I used the Sleeping Giant Pad Upgrade Kit on February 22-23, 2008, during an overnight snowshoe hike near Kelley Canyon (elevation 6,177 ft/1,883 m). I had planned to leave work early but, as usual, I was delayed so I ate a hamburger and French fries while driving. By the time I reached the trail head, it was completely dark and I had to hike in by the light of my headlamp. The temperature was 26 F/-3 C. It was overcast and threatening to snow but there was no wind. The snow pack, typical for late February, was hard and icy. The trail I chose was fairly flat at first but then climbed steeply to the spot where I intended to camp for the night. I was carrying a fully-loaded backpack (48.5 lbs/22 kg). After about a 3/4 mile (1.2 km) hike, I reached my destination for the evening. I pitched my tent and set-up camp. I used the Hinman pad with the Sleeping Giant. After setting up my camp, I went for a night snowshoe hike. The temperature remained pretty constant at 26 F/-3 C throughout the night even though it snowed approximately 1/2 in/1.3 cm. I slept in just light cotton underwear. I was warm and comfortable throughout the night.
On March 21-22, I snowshoed into Lower Palisades Lake (6,131 ft/1,869 m elevation). The round trip for this hike is 8 miles/13 km. Typical spring snow conditions existed--icy hard pack which, during the heat of the day, turned soft and grainy. However, with cold overnight temperatures, the snow froze hard and turned icy again. I was carrying a pack weighing 48 lbs/22 kg and I used snowshoes for the entire trek. While I was packing into my camp site, the temperature was warm enough that I only had to use a light jacket but it was overcast. I was sleeping in a single wall tent with a closed cell foam pad between the floor of the tent and the snow. I used the Sleeping Giant Pad Upgrade Kit with a Therm-a-Rest ProLite 4 pad. This pad is tapered from the head to the foot but it fit well in the Sleeping Giant. When I settled into my tent for the evening, the temperature was 34 F/1 C. That evening, I ate a bagel and spaghetti with meat sauce. I drank nearly a liter of water mixed with Crystal Lite and a cup of hot chocolate. I slept in polypro long underwear.
Sometime during the night the weather cleared and the temperature plummeted. By 6:00 a.m., my thermometer outside the tent read 0 F/-18 C. Both water bottles were frozen solid as were my eggs which were in a plastic container wrapped in my extra clothes inside my pack. I had a second thermometer inside the Battle Mountain and it read 72 F/22 C. I slept well on the Sleeping Giant with the ProLite 4 pad. This combination provided great insulation and a comfortable bed. I was warm all evening.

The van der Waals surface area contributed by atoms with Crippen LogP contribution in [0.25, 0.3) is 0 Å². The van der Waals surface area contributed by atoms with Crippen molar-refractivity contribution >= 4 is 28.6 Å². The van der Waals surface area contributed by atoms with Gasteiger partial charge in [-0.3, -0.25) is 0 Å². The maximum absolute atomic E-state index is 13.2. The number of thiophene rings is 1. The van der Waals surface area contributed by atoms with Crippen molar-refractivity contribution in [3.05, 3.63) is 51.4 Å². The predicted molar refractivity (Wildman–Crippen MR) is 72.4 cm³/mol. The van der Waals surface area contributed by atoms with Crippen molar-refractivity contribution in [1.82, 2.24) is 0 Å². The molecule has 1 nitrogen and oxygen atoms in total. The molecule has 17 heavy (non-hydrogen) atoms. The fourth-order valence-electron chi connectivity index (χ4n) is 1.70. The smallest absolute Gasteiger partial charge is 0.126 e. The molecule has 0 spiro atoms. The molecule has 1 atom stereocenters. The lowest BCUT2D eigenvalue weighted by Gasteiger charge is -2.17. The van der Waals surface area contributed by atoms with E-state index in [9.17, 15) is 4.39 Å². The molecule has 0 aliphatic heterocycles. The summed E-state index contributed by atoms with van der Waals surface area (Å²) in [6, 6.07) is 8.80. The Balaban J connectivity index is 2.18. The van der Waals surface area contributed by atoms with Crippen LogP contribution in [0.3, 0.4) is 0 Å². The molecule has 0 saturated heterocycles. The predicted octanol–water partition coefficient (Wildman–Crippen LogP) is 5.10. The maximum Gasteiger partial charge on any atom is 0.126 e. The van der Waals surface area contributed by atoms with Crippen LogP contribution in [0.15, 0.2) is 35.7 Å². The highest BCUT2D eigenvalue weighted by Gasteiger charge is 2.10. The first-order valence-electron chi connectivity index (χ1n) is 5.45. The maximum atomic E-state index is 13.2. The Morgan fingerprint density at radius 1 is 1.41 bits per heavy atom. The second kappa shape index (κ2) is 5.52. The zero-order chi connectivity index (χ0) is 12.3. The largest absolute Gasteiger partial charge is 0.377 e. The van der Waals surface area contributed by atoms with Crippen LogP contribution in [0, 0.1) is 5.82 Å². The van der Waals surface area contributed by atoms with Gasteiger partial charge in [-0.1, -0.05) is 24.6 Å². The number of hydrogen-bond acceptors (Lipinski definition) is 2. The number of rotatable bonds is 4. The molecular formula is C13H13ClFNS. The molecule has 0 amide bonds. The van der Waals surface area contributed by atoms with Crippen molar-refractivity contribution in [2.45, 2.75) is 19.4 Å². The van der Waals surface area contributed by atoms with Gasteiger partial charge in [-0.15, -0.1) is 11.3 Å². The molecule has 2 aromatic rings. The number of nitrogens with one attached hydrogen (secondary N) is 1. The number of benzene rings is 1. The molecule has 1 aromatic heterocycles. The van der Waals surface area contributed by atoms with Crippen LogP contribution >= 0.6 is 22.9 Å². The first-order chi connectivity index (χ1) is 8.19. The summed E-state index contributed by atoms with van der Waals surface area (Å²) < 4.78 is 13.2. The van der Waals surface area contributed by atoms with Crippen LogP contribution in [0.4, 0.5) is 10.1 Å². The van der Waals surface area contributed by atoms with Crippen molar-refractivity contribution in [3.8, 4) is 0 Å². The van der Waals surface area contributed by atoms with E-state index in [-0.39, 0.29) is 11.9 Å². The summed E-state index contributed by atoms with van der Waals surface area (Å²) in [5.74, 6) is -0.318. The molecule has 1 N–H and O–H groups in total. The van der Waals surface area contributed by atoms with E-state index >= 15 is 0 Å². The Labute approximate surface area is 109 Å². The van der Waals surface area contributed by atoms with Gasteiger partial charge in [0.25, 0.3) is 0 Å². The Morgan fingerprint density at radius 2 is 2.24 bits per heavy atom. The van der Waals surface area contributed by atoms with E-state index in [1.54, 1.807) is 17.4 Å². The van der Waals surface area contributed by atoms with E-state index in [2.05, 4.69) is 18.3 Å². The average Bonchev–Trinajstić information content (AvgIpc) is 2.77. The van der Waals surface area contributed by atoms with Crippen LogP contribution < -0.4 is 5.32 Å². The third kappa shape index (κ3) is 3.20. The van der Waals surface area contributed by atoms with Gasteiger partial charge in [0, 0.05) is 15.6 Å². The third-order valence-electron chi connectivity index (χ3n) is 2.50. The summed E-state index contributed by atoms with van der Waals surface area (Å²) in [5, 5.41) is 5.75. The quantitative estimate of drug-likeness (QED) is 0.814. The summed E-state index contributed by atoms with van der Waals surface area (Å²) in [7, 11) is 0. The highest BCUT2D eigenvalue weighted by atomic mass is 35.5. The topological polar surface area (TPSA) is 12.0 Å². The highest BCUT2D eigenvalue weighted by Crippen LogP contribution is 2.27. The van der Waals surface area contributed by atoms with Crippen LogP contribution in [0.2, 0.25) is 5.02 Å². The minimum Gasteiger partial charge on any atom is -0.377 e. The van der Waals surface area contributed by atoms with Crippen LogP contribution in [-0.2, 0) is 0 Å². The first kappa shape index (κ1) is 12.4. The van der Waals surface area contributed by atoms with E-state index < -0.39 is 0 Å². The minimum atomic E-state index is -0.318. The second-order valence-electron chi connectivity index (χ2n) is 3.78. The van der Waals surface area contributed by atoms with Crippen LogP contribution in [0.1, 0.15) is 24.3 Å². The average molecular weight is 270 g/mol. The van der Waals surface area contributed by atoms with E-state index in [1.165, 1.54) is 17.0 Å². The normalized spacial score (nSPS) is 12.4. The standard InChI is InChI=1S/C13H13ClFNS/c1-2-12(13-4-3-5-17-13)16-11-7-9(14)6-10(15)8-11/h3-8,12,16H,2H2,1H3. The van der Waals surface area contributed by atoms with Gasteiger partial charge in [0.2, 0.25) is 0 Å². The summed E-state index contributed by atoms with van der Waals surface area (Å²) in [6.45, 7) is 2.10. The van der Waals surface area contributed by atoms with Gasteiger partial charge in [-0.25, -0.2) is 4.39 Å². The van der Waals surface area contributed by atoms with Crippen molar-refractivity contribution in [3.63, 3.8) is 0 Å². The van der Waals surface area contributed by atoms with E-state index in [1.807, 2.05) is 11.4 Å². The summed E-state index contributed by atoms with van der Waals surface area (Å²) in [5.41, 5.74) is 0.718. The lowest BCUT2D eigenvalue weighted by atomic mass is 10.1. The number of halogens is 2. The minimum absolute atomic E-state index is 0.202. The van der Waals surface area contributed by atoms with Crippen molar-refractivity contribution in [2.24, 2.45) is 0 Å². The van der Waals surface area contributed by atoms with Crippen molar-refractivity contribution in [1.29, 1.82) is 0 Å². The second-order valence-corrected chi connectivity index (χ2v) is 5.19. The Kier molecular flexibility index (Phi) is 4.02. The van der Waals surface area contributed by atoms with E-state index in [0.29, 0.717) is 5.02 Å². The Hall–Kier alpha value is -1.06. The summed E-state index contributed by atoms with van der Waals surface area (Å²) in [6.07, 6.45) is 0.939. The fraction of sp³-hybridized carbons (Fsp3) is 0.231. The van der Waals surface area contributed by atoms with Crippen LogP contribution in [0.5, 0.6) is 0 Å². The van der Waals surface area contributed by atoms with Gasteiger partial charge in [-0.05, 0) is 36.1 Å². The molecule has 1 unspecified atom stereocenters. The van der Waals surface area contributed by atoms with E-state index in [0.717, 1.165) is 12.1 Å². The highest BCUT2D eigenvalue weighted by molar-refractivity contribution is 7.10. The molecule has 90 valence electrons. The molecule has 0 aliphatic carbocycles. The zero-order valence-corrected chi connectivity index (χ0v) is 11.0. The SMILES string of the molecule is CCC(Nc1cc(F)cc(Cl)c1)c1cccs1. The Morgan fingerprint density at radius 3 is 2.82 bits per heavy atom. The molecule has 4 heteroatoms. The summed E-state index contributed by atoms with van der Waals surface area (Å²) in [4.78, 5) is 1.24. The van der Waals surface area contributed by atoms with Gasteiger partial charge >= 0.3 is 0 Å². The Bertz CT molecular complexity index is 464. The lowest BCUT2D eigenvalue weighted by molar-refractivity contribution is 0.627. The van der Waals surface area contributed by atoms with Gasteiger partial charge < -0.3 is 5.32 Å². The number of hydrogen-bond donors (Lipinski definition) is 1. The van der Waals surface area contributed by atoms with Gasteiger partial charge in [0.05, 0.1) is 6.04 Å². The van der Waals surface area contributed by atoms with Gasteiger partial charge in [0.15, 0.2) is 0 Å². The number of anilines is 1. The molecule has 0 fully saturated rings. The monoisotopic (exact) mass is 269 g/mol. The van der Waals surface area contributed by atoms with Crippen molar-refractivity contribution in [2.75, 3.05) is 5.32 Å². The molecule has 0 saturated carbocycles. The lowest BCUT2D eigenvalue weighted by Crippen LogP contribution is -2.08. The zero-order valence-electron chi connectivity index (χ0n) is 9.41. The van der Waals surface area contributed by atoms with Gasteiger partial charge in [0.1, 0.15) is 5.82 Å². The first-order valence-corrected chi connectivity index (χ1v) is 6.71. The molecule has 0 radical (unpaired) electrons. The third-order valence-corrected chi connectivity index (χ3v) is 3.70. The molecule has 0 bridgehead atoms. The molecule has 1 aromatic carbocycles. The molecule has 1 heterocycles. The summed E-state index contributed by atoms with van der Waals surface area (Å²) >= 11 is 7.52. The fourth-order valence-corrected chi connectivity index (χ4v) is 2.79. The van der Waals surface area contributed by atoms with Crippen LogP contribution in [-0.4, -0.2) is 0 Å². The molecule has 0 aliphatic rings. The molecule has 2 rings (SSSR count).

I next used the Sleeping Giant on April 11-12, 2008 in Island Park near Henry's Lake (6,470 ft/1,972 m elevation). After eating lasagna, French bread, and brownies which were washed down with Crystal Lite punch, I set-up my single wall tent with a closed cell foam pad between the snow and the tent floor. While kneeing inside the tent, I unpacked the Battle Mountain, put the Hinman Pad inside the Sleeping Giant and inserted the pad into the sleeve of the Battle Mountain. This task was a bit awkward and difficult given the tight quarters in which I was working. Previously, I had performed the same task while kneeling outside the tent with the Battle Mountain and pad inside the tent. When I retired for the evening the temperature was 24 F/-4 C. Again, given the temperature, I slept in only light cotton underwear. By 7:00 a.m., the thermometer inside my tent read 6 F/-14 C. I was so comfortable and warm inside the Battle Mountain that I really did not want to get up.
During the week of April 14-18, 2008, I used the Sleeping Giant while camping along the Clearwater River near Kooskie, Idaho (1,293 ft/394 m elevation). Temperatures during this four-day outing ranged from below freezing to high 60 F/16 C. We saw everything from snow storms and freezing winds to warm sunny days with light breezes. We were sleeping in a canvas wall tent with lots of room so I used the Battle Mountain with the Hinman Pad/Sleeping Giant Pad Upgrade Kit and a cot. While I have found the Hinman Pad/Sleeping Giant combination to provide ample insulation and padding, the cot increased the comfort of this sleep system and I slept soundly each night.
Of note is the fact that, on this last trip, the Sleeping Giant was rolled-up for the better part of 8 hours while traveling to our campsite. We arrived in a cold rain storm, set-up the tent and cot. I removed the Battle Mountain from the compression bag, placed it on the cot, assembled the Hinman Pad/Sleeping Giant combination and placed the pad into the sleeve.
On each outing, I slept very comfortably on the memory foam of the Sleeping Giant in combination with a self-inflating pad and the Battle Mountain sleeping bag. I never felt any cold spots through the Sleeping Giant/pad combination. Although the Sleeping Giant has been rolled tightly on multiple outings and looks rather wrinkled, the foam always rebounds from the compression. The zipper worked properly and snagged only when I failed to pay attention to what I was doing while operating the zipper. I found it was helpful to place my pointer finger between the zipper and the foam/pad while zipping up the Sleeping Giant. Other than the wrinkling, I have not found any wear or tear in the shell material or the foam pad to date.
The memory foam conformed to the pressure points from my body and added a layer of comfort that I had not experienced previously in an outdoor sleep system. Clearly the Sleeping Giant adds to the weight of my pack but sometimes a piece of gear is "worth its weight in gold." For me, the Sleeping Giant fits into this category. My aging body really appreciated the added comfort and while it may not always make it into my pack depending upon the time of year and length of trip, the Sleeping Giant will be a regular piece of gear in my backpack.